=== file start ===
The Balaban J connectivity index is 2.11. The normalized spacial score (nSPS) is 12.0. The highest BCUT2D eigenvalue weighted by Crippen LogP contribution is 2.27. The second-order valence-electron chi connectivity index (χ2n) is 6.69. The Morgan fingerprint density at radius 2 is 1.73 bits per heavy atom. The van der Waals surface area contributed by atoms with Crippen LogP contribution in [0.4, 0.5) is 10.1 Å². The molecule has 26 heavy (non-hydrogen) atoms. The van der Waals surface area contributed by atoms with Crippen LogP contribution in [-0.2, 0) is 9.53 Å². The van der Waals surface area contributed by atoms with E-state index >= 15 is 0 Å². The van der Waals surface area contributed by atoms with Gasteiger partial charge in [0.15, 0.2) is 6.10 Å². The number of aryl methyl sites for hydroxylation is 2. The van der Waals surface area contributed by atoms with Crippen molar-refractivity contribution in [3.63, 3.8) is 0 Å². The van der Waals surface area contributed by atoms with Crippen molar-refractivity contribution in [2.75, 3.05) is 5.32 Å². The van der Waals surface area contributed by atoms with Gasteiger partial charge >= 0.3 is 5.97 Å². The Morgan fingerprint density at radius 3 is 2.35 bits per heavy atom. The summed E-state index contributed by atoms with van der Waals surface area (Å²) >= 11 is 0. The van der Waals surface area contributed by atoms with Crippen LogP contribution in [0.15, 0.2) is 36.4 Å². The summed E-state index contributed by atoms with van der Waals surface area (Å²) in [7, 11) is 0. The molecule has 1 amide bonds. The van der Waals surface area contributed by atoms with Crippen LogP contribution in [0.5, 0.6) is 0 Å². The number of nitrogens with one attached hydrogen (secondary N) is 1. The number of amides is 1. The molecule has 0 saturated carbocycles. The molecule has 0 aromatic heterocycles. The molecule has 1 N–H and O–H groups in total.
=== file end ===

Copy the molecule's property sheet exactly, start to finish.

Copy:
The Balaban J connectivity index is 2.11. The normalized spacial score (nSPS) is 12.0. The highest BCUT2D eigenvalue weighted by Crippen LogP contribution is 2.27. The second-order valence-electron chi connectivity index (χ2n) is 6.69. The Morgan fingerprint density at radius 2 is 1.73 bits per heavy atom. The van der Waals surface area contributed by atoms with Crippen LogP contribution in [0.4, 0.5) is 10.1 Å². The molecule has 26 heavy (non-hydrogen) atoms. The van der Waals surface area contributed by atoms with Crippen LogP contribution in [-0.2, 0) is 9.53 Å². The van der Waals surface area contributed by atoms with E-state index >= 15 is 0 Å². The van der Waals surface area contributed by atoms with Gasteiger partial charge in [0.15, 0.2) is 6.10 Å². The number of aryl methyl sites for hydroxylation is 2. The van der Waals surface area contributed by atoms with Crippen molar-refractivity contribution in [3.63, 3.8) is 0 Å². The van der Waals surface area contributed by atoms with Crippen molar-refractivity contribution in [2.75, 3.05) is 5.32 Å². The van der Waals surface area contributed by atoms with Gasteiger partial charge >= 0.3 is 5.97 Å². The Morgan fingerprint density at radius 3 is 2.35 bits per heavy atom. The summed E-state index contributed by atoms with van der Waals surface area (Å²) >= 11 is 0. The van der Waals surface area contributed by atoms with Crippen LogP contribution in [0.15, 0.2) is 36.4 Å². The summed E-state index contributed by atoms with van der Waals surface area (Å²) in [7, 11) is 0. The molecule has 1 amide bonds. The van der Waals surface area contributed by atoms with Crippen LogP contribution in [0.5, 0.6) is 0 Å². The number of nitrogens with one attached hydrogen (secondary N) is 1. The number of amides is 1. The molecule has 0 saturated carbocycles. The molecule has 0 aromatic heterocycles. The molecule has 1 N–H and O–H groups in total.